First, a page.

The best and worst states to be a nurse, according to WalletHub

Wisconsin is the best state in the country for nurses, according to a WalletHub report published last week.

Report details

For the report, WalletHub researchers assessed states on 18 weighted metrics. Seventy percent of a state's score was based on 10 metrics related to opportunity and competition, while 30 percent of the score was based on eight metrics related to work environment. The report included rankings for all 50 states and Washington, D.C.

The 10 metrics used to calculate opportunity and competition scores included:

  • The educational opportunities available in a state, based on quality of nursing schools;
  • The monthly average starting salary for nurses in a state, which was adjusted for cost of living;
  • The number of nursing-job openings per capita in a state; and
  • The number of nurses per 1,000 residents in a state.

The eight metrics used to calculate work environment scores included:

  • Any mandatory overtime restrictions in a state;
  • The quality of a state's public hospital system;
  • The ratio of nurses to hospital beds in a state;
  • The share of nursing homes in a state that are rated among U.S. News & World Report's "Best Nursing Homes"; and
  • Whether a state has a nursing licensure compact law.

How to engage nurses, no matter where you live

State rankings

WalletHub in the report ranked the five best states for nurses as:

  1. Wisconsin;
  2. New Mexico;
  3. Iowa;
  4. Texas; and
  5. Colorado.

WalletHub ranked Washington, D.C., as the worst for nurses, followed by:

  1. Hawaii;
  2. New York;
  3. Louisiana;
  4. Alabama; and
  5. Alaska.

According to the report, several states fared better in one category than the other. For example, Nevada ranked fourth in the opportunity and competition category, but it ranked the worst in the work environment category.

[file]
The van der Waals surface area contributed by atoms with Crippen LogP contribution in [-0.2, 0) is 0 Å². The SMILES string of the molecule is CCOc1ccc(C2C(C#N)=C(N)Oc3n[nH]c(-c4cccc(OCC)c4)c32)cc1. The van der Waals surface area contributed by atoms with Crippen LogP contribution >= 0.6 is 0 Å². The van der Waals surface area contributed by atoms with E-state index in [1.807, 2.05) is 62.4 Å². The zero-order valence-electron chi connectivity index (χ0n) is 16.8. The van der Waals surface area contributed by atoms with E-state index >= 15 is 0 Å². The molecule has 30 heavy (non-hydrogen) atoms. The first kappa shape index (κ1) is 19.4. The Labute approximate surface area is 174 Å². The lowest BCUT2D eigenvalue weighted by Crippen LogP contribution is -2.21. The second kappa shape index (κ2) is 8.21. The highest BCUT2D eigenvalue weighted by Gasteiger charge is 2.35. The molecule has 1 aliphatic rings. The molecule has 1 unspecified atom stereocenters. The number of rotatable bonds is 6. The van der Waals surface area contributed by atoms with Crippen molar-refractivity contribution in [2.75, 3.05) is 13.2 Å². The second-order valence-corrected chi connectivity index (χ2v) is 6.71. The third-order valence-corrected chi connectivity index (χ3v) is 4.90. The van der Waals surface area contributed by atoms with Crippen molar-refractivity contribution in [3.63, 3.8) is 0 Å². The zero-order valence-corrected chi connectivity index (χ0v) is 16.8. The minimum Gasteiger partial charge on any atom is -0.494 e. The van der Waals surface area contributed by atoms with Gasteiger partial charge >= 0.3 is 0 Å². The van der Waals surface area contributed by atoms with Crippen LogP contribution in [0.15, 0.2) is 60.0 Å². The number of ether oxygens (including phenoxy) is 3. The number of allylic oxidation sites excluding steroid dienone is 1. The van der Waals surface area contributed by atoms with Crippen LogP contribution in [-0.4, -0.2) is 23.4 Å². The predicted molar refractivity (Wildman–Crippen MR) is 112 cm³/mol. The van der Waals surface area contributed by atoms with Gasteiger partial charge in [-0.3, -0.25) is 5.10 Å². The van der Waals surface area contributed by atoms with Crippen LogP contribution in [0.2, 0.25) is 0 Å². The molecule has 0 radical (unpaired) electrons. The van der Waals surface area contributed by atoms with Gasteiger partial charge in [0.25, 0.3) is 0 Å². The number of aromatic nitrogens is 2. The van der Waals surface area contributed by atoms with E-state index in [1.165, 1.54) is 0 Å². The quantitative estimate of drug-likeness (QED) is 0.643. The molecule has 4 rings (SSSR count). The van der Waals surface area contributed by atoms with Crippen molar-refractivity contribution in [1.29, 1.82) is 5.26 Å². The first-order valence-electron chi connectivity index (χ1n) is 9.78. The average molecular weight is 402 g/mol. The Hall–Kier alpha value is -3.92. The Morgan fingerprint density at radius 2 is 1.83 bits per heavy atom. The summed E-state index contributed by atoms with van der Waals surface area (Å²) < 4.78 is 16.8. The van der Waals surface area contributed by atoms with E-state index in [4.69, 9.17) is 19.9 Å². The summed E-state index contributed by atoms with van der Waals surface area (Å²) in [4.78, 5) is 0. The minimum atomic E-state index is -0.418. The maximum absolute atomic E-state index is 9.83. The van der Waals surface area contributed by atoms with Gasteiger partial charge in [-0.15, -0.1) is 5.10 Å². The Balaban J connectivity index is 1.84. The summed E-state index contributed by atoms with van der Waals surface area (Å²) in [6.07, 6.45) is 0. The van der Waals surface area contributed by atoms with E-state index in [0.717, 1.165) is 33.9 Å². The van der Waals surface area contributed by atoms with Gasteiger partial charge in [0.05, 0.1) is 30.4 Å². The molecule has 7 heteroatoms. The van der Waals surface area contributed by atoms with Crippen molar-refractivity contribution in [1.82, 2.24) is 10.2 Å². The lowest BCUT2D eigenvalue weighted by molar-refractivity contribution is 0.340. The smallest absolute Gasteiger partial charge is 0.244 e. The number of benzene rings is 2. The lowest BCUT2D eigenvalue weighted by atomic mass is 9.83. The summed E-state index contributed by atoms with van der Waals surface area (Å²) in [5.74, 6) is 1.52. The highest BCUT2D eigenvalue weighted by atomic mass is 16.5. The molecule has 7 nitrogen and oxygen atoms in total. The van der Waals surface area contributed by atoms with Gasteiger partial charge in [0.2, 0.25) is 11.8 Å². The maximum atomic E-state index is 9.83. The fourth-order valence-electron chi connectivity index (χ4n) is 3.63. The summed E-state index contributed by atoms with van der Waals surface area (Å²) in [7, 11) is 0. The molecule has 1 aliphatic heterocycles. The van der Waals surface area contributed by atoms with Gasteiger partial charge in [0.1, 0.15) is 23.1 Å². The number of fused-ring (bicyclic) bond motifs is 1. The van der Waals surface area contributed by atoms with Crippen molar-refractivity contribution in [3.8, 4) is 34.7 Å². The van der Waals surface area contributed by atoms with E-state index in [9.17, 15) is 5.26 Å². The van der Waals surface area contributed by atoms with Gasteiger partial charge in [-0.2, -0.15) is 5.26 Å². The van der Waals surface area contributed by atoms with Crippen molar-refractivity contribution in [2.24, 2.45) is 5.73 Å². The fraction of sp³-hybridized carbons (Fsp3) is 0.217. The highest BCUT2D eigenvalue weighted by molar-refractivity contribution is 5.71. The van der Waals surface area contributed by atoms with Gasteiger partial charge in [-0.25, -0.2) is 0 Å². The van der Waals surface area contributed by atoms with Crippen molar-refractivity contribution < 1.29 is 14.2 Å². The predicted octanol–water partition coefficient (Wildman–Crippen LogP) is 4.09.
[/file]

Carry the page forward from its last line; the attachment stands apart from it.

Conversely, New Hampshire and Rhode Island ranked third and fourth, respectively, in the work environment category, but ranked in the bottom 10 states in the opportunity and competition category.

Experts comment on outlook of nursing field, ACA's effects

Experts told WalletHub that the nursing field's long-term outlook is positive.

Elaine Smith, acting dean of Adelphi University's College of Nursing and Public Health, said areas of high-demand for nurses will include ambulatory care, home care, and preoperative care. To attract and retain quality nurses, she said local governments and health systems should focus on providing "healthy work environments that promote a focus on employee health and wellness," which "often includes a value system promoting a positive work/life balance."

Carol Myers, an associate professor at the University of Tennessee's College of Nursing, said the Affordable Care Act (ACA) has helped to "facilitat[e] changes" that have resulted in "progress … in areas such as increasing nursing education levels and the number of states with full practice authority for [advanced practice registered nurses." However, she said the ACA's "potential … has been limited by the law's implementation," adding that some of the law's provisions have been underfunded or not fully pursued.

Allison Squires, a research assistant professor in the department of medicine at New York University's School of Medicine, said the ACA has benefited the nursing field by reducing the number of uninsured patients hospitals treat. "Fewer uninsured patients means hospitals can actually afford to hire the staff they need," which includes nurses, she said (Minemyer, FierceHealthcare, 5/3; WalletHub report, 5/3).

How to engage nurses, no matter where you live

The National Prescription for Nurse Engagement

It's more important than ever for frontline nurses to be engaged in their work, committed to their organization's mission, and capable of delivering high-quality care in a complex and constantly changing environment.

This report identifies the unique challenges of engaging nurses and equips nurse leaders with five strategies for building a highly engaged workforce.

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